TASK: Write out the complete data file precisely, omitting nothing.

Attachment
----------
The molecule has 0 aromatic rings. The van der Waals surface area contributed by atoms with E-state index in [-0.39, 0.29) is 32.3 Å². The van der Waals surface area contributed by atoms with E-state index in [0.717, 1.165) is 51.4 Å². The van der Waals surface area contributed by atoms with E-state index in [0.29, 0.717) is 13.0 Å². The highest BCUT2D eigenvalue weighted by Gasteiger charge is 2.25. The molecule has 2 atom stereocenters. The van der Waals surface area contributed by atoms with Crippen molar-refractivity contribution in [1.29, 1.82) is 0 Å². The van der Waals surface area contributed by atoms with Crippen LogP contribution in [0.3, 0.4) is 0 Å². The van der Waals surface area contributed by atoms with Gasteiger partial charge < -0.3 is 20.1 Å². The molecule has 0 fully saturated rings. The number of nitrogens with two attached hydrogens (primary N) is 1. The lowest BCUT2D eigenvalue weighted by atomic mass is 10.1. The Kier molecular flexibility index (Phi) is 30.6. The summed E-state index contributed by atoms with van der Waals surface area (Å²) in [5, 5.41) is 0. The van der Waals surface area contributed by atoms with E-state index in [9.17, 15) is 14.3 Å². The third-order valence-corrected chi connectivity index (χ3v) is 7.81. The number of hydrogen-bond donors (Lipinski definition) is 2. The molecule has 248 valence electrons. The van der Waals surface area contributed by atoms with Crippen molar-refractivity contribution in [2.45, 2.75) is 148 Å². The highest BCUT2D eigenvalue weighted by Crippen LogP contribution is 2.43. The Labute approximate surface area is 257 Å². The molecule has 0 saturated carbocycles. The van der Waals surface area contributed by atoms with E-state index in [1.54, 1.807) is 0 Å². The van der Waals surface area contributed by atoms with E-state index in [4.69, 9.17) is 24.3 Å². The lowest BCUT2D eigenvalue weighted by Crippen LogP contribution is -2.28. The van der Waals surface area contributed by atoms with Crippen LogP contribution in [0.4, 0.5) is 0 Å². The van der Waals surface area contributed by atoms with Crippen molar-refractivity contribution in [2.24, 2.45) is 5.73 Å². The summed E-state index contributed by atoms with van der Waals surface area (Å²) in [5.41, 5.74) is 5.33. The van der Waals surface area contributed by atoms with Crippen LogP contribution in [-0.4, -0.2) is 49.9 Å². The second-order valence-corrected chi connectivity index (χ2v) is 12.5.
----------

The molecule has 0 aromatic rings. The van der Waals surface area contributed by atoms with E-state index in [-0.39, 0.29) is 32.3 Å². The van der Waals surface area contributed by atoms with E-state index in [0.717, 1.165) is 51.4 Å². The van der Waals surface area contributed by atoms with E-state index in [0.29, 0.717) is 13.0 Å². The highest BCUT2D eigenvalue weighted by Gasteiger charge is 2.25. The molecule has 2 atom stereocenters. The van der Waals surface area contributed by atoms with Crippen molar-refractivity contribution in [1.29, 1.82) is 0 Å². The van der Waals surface area contributed by atoms with Crippen LogP contribution in [0.3, 0.4) is 0 Å². The van der Waals surface area contributed by atoms with Gasteiger partial charge < -0.3 is 20.1 Å². The molecule has 0 fully saturated rings. The number of nitrogens with two attached hydrogens (primary N) is 1. The lowest BCUT2D eigenvalue weighted by atomic mass is 10.1. The Kier molecular flexibility index (Phi) is 30.6. The summed E-state index contributed by atoms with van der Waals surface area (Å²) in [5, 5.41) is 0. The van der Waals surface area contributed by atoms with E-state index in [9.17, 15) is 14.3 Å². The third-order valence-corrected chi connectivity index (χ3v) is 7.81. The number of hydrogen-bond donors (Lipinski definition) is 2. The molecule has 248 valence electrons. The van der Waals surface area contributed by atoms with Crippen molar-refractivity contribution in [2.45, 2.75) is 148 Å². The highest BCUT2D eigenvalue weighted by Crippen LogP contribution is 2.43. The Labute approximate surface area is 257 Å². The molecule has 0 saturated carbocycles. The van der Waals surface area contributed by atoms with E-state index in [1.54, 1.807) is 0 Å². The van der Waals surface area contributed by atoms with E-state index in [4.69, 9.17) is 24.3 Å². The lowest BCUT2D eigenvalue weighted by Crippen LogP contribution is -2.28. The van der Waals surface area contributed by atoms with Crippen LogP contribution in [0.4, 0.5) is 0 Å². The van der Waals surface area contributed by atoms with Crippen molar-refractivity contribution in [2.24, 2.45) is 5.73 Å². The summed E-state index contributed by atoms with van der Waals surface area (Å²) in [5.41, 5.74) is 5.33. The van der Waals surface area contributed by atoms with Crippen LogP contribution in [-0.4, -0.2) is 49.9 Å². The second-order valence-corrected chi connectivity index (χ2v) is 12.5.